(pictured: Will Kinlaw)
Venture capital has not done well this year, according to the latest State Street private equity index, however the two other main categories in the private equity space – buyouts and private debt – have been in positive territory.
Venture, due to its cyclical nature, remains a strong diversification mechanism, according to the State Street quarterly report on its private equity data – which dates back to 1980 – published last week. In the first quarter of 2016, the private equity index saw an overall return of 0.65 per cent.
Will Kinlaw, senior managing director and global head of State Street Associates, a division of State Street Global Exchange, said: “During the first quarter of 2016 the return on US-focused funds remained flat from the fourth quarter of 2015… Due to the lag in valuation reporting, this release does not yet include the UK’s decision to leave the European Union in late June 2016, but ahead of Brexit, European-focused private equity funds posted another strong quarter.”
The public market uncertainty and larger macro-economic concerns likely caused the decline in returns for venture capital during the quarter.
Additional first-quarter observations from the State Street analysis include:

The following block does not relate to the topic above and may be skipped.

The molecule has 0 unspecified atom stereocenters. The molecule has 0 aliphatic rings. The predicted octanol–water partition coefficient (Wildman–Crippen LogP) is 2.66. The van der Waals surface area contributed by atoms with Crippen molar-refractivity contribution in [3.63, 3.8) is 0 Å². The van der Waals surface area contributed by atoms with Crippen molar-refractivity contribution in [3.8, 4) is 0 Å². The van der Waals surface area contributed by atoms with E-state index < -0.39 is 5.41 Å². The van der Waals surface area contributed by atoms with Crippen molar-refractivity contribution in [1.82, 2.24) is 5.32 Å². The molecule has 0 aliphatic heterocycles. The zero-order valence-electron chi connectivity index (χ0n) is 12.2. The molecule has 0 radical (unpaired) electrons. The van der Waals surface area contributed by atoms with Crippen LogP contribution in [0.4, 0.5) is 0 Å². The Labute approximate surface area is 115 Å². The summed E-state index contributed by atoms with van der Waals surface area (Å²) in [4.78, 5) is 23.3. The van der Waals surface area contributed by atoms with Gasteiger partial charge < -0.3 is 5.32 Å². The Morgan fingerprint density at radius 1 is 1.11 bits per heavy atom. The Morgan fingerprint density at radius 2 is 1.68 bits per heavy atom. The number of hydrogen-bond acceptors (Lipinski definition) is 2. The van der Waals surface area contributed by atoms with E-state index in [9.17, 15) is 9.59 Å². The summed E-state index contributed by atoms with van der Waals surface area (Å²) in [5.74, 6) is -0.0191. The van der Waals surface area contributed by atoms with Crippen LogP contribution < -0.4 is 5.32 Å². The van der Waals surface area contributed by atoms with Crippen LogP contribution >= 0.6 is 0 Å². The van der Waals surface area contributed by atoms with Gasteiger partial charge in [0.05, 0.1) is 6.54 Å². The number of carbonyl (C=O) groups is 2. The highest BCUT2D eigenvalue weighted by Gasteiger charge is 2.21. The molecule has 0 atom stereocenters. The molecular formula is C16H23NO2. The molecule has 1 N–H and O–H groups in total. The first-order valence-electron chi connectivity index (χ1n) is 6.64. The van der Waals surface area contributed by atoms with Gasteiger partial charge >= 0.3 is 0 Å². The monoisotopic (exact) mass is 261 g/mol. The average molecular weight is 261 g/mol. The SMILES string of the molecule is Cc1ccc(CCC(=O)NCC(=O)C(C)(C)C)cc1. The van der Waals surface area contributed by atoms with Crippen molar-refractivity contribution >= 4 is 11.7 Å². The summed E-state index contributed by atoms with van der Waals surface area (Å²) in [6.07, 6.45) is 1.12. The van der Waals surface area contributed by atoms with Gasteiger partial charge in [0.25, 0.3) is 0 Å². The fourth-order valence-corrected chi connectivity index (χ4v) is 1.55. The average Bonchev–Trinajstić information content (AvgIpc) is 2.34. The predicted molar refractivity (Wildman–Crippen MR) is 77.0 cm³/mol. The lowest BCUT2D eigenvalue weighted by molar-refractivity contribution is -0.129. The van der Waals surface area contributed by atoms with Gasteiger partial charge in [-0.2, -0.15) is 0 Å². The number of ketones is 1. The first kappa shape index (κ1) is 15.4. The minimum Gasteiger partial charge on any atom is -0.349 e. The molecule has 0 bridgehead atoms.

- The return of US-focused funds remained unchanged from the previous quarter. Among all three main strategies, Venture Capital posted a loss of -2.06 per cent, while buyout and private debt funds recorded 0.67 per cent and 0.32 per cent gains, respectively. For the one-year return, US private equity funds recorded a 2.8 per cent gain.
- The rolling one-year return of venture capital presented a downward trend, dropping to 5.86 per cent in Q1 2016 from 29.4 per cent at its peak in Q2 2014
- Although European-focused private equity funds booked another strong quarter (3.51per cent in US dollar-denominated return) this is due to a tailwind from the exchange rate. The EUR-denominated return was -1.26 per cent, with the EUR appreciating about 4.9 per cent in Q1 2016, then dropping 2.5 per cent in Q2.
- In terms of cash flow ratios, European-focused funds have the most exit activity over the past three years, with a distribution to commitment (DCC) ratio of 1.18.
Meanwhile, funds in emerging markets and the Asia-Pacific region have more new active deals than the other regions, with a paid-in capital to commitment (PICC) ratio of 1.10.